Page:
In the 1890s, Eldridge Reeves Johnson owned a small machine shop in Camden, New Jersey, when a customer brought in a Berliner phonograph. Unlike Edison talking machines, Berliner Gramophone Company used disc records instead of cylinders. The sound quality was bad and Johnson spent the next 6 years improving the sound and volume capacity. In 1901 Johnson’s Consolidated Talking Machine Company merged with Berliner’s Berliner Gramophone Company to form the Victor Talking Machine Company.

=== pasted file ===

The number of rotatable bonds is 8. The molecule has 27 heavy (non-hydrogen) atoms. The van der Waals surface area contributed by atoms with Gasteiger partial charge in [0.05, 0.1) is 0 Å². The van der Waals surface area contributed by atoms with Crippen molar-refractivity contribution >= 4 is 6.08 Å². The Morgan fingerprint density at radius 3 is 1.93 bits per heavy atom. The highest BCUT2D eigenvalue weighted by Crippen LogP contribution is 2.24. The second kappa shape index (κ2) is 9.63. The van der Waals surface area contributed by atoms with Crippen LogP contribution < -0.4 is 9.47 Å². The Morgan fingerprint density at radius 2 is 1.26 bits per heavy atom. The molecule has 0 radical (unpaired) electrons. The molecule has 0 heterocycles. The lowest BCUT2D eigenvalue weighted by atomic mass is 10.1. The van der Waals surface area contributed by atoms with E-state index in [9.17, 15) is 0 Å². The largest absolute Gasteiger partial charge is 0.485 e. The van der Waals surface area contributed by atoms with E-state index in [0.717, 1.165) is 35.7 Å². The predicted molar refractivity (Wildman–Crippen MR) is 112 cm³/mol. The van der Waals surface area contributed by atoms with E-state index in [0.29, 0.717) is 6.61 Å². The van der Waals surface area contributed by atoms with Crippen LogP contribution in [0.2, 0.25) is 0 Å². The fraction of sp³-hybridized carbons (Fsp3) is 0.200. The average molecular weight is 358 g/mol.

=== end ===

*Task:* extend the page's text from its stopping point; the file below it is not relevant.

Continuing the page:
Barraud sold it to Berliner as a trademark and modified it to show one of their disc machines. Barraud painted over the Edison machine and added a new Berliner brass sound horn. The new image was called “His Master’s Voice.”
Victor recording studios used Victor staff conductor Walter B Rogers directing Victor’s own “house” orchestras, the Victor Orchestra for popular works and the Victor Concert Orchestra for “classical” music starting in 1907.
On August 13, 1912 the Victor Concert Orchestra was in the Victor Recording studios in Camden, New Jersey to record MARCHE ROMAINE by Charles Gounoud.
Thanks to the incredible collection at University of California Santa Barbara Encyclopedic Discography of Victor Recordings :http://victor.library.ucsb.edu/index.php